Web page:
• If a patient has a history of prior cancer, this may be an indication for biopsy.
  • If the patient is known to have no primary cancer, it is then imperative to rule out a functional adrenal overgrowth.

An algorithm for adrenal incidentaloma includes addressing if the tumor is functional.

Perform appropriate adrenal functional tests such as the low dose-dexamethasone suppression test, plasma metanephrines, and plasma aldosterone. If these are positive, the patient will likely need an adrenalectomy. [3]

If the tests are negative, consider possible metastasis. Is there a history of a primary cancer? If the answer is yes, can a biopsy confirm metastatic disease? Do not biopsy an adrenal incidentaloma unless there is a known history of cancer. This can lead to seeding a primary adrenal cancer from the biopsy into the surrounding tissues. Breast and lung cancer are the most common primary cancers metastasizing to the adrenal. 

If there is no history of cancer and the adrenal incidentaloma is less than 4 cm, repeat CT in 4 to 6 months. If it is larger than 4 to 6 cm, perform a functional workup and consider a possible adrenalectomy.

Non-functional masses are identified by the biochemical work-up.

Typically, these masses are less than 4 cm.

A functional mass that produces functional hormones requires intervention, whether medical or surgical. These include:

  • (G) Elevated aldosterone: Conn syndrome
  • (F) Elevated cortisol: Cushing syndrome
  • (R) Elevated androgens: Precocious Puberty [3]

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Anatomy, Abdomen and Pelvis, Adrenal Glands (Suprarenal Glands) - Questions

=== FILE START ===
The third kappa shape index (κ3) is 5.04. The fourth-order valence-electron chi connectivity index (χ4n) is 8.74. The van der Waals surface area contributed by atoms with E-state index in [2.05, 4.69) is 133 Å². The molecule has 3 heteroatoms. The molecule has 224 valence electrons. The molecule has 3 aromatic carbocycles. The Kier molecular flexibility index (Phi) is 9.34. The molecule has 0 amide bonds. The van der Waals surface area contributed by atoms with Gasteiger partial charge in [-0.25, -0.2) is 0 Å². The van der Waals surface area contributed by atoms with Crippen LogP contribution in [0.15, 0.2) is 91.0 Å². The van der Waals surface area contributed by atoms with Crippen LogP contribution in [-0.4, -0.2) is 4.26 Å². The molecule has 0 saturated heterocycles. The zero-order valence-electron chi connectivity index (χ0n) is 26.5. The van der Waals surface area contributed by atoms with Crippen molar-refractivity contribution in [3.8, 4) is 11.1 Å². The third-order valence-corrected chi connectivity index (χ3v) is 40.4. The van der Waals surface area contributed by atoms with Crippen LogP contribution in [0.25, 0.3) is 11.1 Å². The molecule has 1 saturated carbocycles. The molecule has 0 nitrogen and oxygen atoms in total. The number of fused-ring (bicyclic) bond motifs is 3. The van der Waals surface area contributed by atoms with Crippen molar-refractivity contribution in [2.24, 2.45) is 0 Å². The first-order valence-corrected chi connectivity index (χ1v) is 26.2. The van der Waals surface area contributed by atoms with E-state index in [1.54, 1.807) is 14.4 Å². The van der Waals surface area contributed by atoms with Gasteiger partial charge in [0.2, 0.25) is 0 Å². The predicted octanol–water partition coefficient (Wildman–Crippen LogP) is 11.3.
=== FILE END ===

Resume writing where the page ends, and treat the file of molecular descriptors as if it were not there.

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Which of the following statements about the blood supply to the adrenal gland is false?

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Where does the right suprarenal (adrenal) vein drain?



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What is the best, fixed relationship of the adrenal glands?

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The hormone of "fight or flight" is produced in which part of the suprarenal gland?



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At what time interval does the fetal adrenal cortex undergo hemorrhage and involution?



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Which of the following can cause the adrenogenital syndrome?



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Anatomy, Abdomen and Pelvis, Adrenal Glands (Suprarenal Glands) - References

References

Zografos GN,Vasiliadis GK,Zagouri F,Aggeli C,Korkolis D,Vogiaki S,Pagoni MK,Kaltsas G,Piaditis G, Pheochromocytoma associated with neurofibromatosis type 1: concepts and current trends. World journal of surgical oncology. 2010 Mar 10;     [PubMed]